Security researchers have uncovered a newly discovered bug in Oracle's Java framework that allows attackers to bypass important security protections designed to prevent malware attacks.
The security improvements were introduced in Java 7 Update 10, and they came after a spate of in-the-wild attacks exploited fully patched versions of Java. Those allowed crooks to surreptitiously install malware on the computers of unsuspecting people using Java browser plugins. By default, the change required end users to manually allow the execution of Java code not digitally signed by a trusted authority. Users also had the ability to prevent any unsigned Java applet from running at all. Some security experts praised Oracle for adding the feature because it promised to drastically reduce the success of attacks that exploit security bugs in Java.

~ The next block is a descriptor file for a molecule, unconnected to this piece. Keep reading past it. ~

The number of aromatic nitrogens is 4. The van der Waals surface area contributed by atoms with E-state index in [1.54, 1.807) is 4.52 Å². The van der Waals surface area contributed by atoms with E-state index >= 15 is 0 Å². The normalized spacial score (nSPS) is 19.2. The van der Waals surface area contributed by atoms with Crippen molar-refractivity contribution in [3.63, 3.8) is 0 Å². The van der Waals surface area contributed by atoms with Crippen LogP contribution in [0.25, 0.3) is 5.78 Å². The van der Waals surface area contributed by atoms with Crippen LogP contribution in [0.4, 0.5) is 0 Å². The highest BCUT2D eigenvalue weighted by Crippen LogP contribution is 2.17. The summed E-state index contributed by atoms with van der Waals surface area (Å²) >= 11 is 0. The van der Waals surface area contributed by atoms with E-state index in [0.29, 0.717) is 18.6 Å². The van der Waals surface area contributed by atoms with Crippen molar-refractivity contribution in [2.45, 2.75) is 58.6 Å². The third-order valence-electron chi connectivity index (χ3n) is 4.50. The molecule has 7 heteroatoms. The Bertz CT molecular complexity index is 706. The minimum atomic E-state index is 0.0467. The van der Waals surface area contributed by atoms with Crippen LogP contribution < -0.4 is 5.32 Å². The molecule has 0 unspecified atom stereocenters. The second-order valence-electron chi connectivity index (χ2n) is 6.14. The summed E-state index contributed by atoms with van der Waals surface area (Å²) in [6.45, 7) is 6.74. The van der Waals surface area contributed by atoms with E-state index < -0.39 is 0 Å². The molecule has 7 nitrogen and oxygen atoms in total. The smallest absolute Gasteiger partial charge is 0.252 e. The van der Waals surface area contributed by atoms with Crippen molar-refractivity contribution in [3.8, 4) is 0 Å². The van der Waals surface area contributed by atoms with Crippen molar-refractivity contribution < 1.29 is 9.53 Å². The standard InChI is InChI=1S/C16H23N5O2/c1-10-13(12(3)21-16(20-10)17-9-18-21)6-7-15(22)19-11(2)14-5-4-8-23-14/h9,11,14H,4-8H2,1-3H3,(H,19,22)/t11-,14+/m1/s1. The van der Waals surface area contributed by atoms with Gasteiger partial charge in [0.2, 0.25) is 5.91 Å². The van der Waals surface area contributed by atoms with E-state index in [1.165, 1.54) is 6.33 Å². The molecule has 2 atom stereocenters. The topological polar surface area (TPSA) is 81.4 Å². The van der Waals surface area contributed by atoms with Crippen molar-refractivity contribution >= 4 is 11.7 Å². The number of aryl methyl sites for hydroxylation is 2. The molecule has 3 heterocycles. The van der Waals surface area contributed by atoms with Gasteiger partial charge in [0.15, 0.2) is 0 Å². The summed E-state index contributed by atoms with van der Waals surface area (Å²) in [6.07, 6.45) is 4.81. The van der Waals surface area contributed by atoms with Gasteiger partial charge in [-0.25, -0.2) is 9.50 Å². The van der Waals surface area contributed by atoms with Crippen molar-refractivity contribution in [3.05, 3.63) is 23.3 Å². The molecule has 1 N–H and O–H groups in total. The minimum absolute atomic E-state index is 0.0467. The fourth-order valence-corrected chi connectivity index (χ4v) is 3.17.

"Unfortunately, the above is only a theory," security researcher Adam Gowdiak wrote on Sunday, referring to the way the protections are supposed to block untrusted code from running on end-user computers. "In practice, it is possible to execute an unsigned (and malicious!) Java code without a prompt corresponding to security settings configured in Java Control Panel."